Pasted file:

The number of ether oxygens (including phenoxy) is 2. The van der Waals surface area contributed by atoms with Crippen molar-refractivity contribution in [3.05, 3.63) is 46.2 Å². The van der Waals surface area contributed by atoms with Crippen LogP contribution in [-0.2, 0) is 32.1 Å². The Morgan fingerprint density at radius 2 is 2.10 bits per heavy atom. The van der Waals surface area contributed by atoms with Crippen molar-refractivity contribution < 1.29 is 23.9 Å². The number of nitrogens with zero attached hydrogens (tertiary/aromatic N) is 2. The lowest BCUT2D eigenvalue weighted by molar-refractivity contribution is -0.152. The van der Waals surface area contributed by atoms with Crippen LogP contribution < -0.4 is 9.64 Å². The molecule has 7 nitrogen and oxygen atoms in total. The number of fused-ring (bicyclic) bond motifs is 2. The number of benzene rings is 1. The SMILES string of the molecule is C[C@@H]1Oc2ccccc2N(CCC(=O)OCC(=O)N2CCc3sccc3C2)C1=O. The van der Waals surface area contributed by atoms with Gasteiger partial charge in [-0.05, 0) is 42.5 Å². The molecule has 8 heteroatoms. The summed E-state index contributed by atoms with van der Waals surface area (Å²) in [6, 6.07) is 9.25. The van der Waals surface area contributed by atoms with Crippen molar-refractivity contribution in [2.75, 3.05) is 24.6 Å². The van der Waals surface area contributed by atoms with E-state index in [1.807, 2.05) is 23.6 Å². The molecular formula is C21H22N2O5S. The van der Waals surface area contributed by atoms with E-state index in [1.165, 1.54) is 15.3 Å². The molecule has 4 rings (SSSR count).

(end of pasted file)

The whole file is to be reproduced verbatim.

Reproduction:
The number of ether oxygens (including phenoxy) is 2. The van der Waals surface area contributed by atoms with Crippen molar-refractivity contribution in [3.05, 3.63) is 46.2 Å². The van der Waals surface area contributed by atoms with Crippen LogP contribution in [-0.2, 0) is 32.1 Å². The Morgan fingerprint density at radius 2 is 2.10 bits per heavy atom. The van der Waals surface area contributed by atoms with Crippen molar-refractivity contribution < 1.29 is 23.9 Å². The number of nitrogens with zero attached hydrogens (tertiary/aromatic N) is 2. The lowest BCUT2D eigenvalue weighted by molar-refractivity contribution is -0.152. The van der Waals surface area contributed by atoms with Crippen LogP contribution < -0.4 is 9.64 Å². The molecule has 7 nitrogen and oxygen atoms in total. The number of fused-ring (bicyclic) bond motifs is 2. The number of benzene rings is 1. The SMILES string of the molecule is C[C@@H]1Oc2ccccc2N(CCC(=O)OCC(=O)N2CCc3sccc3C2)C1=O. The van der Waals surface area contributed by atoms with Gasteiger partial charge in [-0.05, 0) is 42.5 Å². The molecule has 8 heteroatoms. The summed E-state index contributed by atoms with van der Waals surface area (Å²) in [6, 6.07) is 9.25. The van der Waals surface area contributed by atoms with Crippen molar-refractivity contribution in [2.75, 3.05) is 24.6 Å². The van der Waals surface area contributed by atoms with E-state index in [1.807, 2.05) is 23.6 Å². The molecular formula is C21H22N2O5S. The van der Waals surface area contributed by atoms with E-state index in [1.165, 1.54) is 15.3 Å². The molecule has 4 rings (SSSR count).